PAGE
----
During the colonial era, Korean literacy was conditioned and restricted by a complex writing system which consisted of Korean alphabet (Hangŭl), two systems of Japanese syllables (Hiragana, Katakana), and Chinese characters (Kanji). This article contextualizes the various reports on the rates of literacy in Korea under colonial multi-lingual multi-literal situation. In this paper I closely examine the contexts and the methods of the literacy surveys as well as the results of them. I contextualized the literacy surveys in four historical situations.
I. Census was used to measure the extent of national power. In 1930, the Japanese Empire conducted literacy census in its colonies and occupied territories to ascertain to what extent colonial education had diffused. In 1944, the Korean Government-general took the census of school career of Korean residents to gather information about human resources in order to put them to use in the total war.
II. In the colonial era, the peasant's need for literacy increased. Especially in Noson Shinko Undo (Rural Development Project) held in 1930's, colonial bureaucrats investigated the literacy of Korean peasants because this project required peasants to use documents such as household bookkeeping.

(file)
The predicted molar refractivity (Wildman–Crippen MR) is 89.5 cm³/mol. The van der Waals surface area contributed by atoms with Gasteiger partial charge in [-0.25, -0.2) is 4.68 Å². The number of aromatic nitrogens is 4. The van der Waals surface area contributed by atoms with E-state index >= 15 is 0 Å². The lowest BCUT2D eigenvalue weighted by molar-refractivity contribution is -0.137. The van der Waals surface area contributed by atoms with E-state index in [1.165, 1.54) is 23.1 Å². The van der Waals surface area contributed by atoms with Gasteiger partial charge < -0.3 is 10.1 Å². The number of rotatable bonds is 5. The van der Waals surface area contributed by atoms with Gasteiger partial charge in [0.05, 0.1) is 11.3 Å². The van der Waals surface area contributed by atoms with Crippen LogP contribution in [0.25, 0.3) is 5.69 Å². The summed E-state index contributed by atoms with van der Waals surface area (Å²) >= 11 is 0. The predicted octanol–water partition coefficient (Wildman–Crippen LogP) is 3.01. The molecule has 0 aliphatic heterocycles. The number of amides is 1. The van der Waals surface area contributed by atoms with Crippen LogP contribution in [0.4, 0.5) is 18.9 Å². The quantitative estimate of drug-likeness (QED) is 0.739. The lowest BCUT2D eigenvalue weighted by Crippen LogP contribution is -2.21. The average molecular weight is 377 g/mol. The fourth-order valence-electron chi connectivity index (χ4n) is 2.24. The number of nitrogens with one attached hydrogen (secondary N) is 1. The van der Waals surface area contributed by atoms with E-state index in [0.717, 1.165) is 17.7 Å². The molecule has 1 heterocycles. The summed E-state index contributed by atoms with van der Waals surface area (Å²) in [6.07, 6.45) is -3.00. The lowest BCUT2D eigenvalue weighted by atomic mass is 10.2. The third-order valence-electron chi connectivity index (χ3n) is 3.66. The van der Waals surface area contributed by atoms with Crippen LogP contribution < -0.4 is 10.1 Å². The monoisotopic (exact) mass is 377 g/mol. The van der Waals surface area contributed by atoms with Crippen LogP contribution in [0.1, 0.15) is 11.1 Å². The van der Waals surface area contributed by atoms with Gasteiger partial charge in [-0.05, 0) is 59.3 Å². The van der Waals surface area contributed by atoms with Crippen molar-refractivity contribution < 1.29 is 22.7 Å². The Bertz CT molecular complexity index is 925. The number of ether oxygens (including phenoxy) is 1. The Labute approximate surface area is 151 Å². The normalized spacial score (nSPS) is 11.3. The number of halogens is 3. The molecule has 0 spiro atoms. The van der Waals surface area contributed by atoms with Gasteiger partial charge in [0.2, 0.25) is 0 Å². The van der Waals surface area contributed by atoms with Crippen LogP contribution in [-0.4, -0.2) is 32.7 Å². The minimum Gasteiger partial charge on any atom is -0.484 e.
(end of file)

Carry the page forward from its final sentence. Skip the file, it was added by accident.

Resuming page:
III. Factory workers also required literacy to learn their skills. Some institutions of commerce and industry conducted literacy surveys of workers in order to obtain basic data for social politics.
IV. Colonial bureaucrats investigated the literacy rate of the criminals because they thought that illiteracy causes crime. But I could not find any causal relationship between the two.
From this we may draw the following conclusions: 1. The research addressed colonial practical problems; 2. Their indices of literacy were basically alternative which in consequence ranked the research objects; 3. Colonial bureaucrats and Korean nationalists had different outlooks on literacy research; 4. We can see the obvious disparity of distribution of literacy between Japanese and Korean, males and females, the younger generation and the older, the urban residents and the rural population, landlords and tenants.